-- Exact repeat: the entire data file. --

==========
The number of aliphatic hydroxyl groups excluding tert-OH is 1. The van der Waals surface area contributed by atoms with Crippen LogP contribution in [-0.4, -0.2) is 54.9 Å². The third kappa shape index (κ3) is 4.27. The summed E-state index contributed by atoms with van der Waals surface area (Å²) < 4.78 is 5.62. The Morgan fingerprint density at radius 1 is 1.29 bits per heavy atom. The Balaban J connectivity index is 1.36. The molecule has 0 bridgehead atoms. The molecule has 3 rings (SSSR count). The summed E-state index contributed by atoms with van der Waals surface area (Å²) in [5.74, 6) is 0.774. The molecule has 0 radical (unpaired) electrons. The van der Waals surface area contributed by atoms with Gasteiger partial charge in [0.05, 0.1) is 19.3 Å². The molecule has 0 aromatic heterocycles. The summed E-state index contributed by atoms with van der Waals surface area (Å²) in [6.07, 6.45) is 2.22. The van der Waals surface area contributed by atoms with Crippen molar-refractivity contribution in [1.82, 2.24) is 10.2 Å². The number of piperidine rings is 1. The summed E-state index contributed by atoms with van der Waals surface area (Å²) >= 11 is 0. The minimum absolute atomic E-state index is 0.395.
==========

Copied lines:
The number of aliphatic hydroxyl groups excluding tert-OH is 1. The van der Waals surface area contributed by atoms with Crippen LogP contribution in [-0.4, -0.2) is 54.9 Å². The third kappa shape index (κ3) is 4.27. The summed E-state index contributed by atoms with van der Waals surface area (Å²) < 4.78 is 5.62. The Morgan fingerprint density at radius 1 is 1.29 bits per heavy atom. The Balaban J connectivity index is 1.36. The molecule has 0 bridgehead atoms. The molecule has 3 rings (SSSR count). The summed E-state index contributed by atoms with van der Waals surface area (Å²) in [5.74, 6) is 0.774. The molecule has 0 radical (unpaired) electrons. The van der Waals surface area contributed by atoms with Gasteiger partial charge in [0.05, 0.1) is 19.3 Å². The molecule has 0 aromatic heterocycles. The summed E-state index contributed by atoms with van der Waals surface area (Å²) in [6.07, 6.45) is 2.22. The van der Waals surface area contributed by atoms with Crippen molar-refractivity contribution in [1.82, 2.24) is 10.2 Å². The number of piperidine rings is 1. The summed E-state index contributed by atoms with van der Waals surface area (Å²) >= 11 is 0. The minimum absolute atomic E-state index is 0.395.